Lisa McCrory, Northeast Organic Dairy Producers Alliance
McCrory, L. 2007. Feature Farm: Maple Shade Farm, Morven Allen, Sheffield, MA. NODPA News. Vol. 7, No. 3: 24-25. Northeast Organic Dairy Producers Alliance. (Available online at: http://www.nodpa.com/FeatureFarms/Maple_Shade_Farm_Aug_2007.pdf) (verified 27 Feb 2009).
Morven Allen has been farming in Sheffield, Massachusetts for almost 25 years. He grew up on an organic dairy farm in England but after finding it exceedingly difficult to find adequate farmland in his home country, Morven came to the U.S. to pursue his farming career. For 20 years, Morven rented farmland in Massachusetts. In 2003, he had the opportunity to purchase a 155-acre farm from the State Agricultural Preservation Restriction Program where he farms today. He started with just a few cows and calves and over time has grown his herd to almost 250 head.
The 155-acre farm contains a house, dairy barn and permanent pasture for his milking herd. He rents an additional 1,045 acres with long-term lease agreements. That the land is not contiguous is challenging for Morven as he must travel to three different sites to grow and harvest his forages and two additional sites to raise his heifers. All of the rented land is no more than 12 miles away, but interestingly, some of the land is in New York, some in Connecticut and some in Massachusetts. Morven farms a total of 1,200 acres; of that amount, about 50 acres of land is in corn and the rest is harvested as haylage or dry hay.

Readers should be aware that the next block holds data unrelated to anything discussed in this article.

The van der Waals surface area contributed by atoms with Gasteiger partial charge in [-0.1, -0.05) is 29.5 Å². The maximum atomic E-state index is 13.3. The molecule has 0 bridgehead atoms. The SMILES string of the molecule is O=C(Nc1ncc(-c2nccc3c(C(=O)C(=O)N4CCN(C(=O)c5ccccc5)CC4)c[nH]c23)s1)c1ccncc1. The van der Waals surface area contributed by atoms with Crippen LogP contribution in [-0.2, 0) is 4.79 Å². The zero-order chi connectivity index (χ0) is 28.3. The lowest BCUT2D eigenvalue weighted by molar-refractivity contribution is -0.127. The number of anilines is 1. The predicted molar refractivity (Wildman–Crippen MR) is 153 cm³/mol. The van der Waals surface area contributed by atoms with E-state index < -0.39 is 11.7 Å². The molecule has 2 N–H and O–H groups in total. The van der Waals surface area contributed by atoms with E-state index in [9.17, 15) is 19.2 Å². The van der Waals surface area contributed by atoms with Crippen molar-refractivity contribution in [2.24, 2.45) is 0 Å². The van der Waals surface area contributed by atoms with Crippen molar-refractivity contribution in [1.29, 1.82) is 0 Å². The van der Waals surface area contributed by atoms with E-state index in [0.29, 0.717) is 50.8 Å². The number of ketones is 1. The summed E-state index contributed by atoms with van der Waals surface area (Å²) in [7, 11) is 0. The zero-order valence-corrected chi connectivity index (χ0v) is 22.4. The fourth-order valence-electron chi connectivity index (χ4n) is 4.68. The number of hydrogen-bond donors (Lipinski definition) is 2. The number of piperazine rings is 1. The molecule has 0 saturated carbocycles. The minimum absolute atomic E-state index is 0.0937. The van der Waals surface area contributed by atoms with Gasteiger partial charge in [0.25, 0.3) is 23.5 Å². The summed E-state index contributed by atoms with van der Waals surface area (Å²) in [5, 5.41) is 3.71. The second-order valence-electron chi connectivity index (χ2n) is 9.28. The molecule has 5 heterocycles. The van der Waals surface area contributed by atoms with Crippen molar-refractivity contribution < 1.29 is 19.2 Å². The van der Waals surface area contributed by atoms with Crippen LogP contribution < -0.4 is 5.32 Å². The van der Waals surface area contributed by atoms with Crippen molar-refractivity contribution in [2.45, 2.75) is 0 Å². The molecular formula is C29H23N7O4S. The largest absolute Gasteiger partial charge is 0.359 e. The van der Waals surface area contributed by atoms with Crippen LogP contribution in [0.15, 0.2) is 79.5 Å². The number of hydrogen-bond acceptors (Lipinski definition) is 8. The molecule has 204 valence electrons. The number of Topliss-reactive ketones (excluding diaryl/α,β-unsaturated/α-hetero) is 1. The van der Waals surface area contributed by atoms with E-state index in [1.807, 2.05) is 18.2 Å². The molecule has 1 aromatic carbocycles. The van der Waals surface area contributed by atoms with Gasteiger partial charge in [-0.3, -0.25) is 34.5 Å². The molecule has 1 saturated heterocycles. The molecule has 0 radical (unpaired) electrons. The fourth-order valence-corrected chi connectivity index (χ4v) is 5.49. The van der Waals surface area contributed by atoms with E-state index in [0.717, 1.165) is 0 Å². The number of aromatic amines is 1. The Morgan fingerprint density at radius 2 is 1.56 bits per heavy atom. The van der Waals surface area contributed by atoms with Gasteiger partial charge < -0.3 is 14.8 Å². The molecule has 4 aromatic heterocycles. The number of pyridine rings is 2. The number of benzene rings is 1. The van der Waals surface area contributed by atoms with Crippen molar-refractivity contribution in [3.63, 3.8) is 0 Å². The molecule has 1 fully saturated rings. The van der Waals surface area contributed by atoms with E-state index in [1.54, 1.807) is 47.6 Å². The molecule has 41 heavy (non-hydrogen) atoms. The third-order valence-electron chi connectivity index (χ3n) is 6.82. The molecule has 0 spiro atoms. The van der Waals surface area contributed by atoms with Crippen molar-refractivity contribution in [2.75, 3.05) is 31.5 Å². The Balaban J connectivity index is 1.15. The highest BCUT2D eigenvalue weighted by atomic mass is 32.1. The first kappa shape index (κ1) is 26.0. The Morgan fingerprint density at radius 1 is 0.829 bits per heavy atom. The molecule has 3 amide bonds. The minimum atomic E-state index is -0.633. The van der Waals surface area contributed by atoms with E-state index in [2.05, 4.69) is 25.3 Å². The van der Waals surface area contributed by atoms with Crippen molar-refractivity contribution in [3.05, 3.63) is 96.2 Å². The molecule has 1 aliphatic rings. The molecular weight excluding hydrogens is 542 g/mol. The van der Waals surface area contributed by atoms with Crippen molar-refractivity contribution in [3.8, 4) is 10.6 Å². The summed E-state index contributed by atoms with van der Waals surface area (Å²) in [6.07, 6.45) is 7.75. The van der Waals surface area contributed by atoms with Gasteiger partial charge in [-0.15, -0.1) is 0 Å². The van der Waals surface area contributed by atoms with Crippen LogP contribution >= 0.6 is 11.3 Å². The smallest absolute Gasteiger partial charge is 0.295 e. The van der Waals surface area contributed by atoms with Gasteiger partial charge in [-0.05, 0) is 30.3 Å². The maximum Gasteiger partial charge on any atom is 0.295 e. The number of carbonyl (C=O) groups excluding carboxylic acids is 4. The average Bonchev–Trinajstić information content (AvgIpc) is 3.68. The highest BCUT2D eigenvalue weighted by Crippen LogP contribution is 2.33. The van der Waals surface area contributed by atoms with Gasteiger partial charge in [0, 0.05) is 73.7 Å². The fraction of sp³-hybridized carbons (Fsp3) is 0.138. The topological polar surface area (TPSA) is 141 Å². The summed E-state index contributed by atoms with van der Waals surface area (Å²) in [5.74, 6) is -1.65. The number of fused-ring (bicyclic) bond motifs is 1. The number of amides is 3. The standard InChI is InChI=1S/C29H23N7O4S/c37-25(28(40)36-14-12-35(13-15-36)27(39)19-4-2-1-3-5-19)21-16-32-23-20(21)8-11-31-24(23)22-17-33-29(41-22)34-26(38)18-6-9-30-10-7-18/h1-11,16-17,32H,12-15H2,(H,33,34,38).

The milking barn consists of a double-ten pit parlor and a freestall barn for the milk cows. The milking facility was rebuilt in 2003 when the farm was purchased; Morven and his crew did much of the renovation themselves. Since pasture is limited at the home farm, only the milkers stay there. Young calves stay on the main farm until weaning age. They are moved to one of his rented farms in Alford, Massachusetts for their first winter and then moved again to another farm in New York for the final period from breeding age to calving.
Aside from himself, Morven has two full-time and several part-time employees that help with cropping, relief milking and other livestock chores. His young son, Ian, also helps out and proudly states that he is "definitely going to be a farmer" when he grows up.
Transitioning to organic was a three-year process for the land; the livestock transitioned under the 80:20 rule during the final year of the land transition. Morven started shipping organic milk to Horizon Organic in December 2006 and is certified by Organic Crop Producers and Processors (OCPP) out of Canada.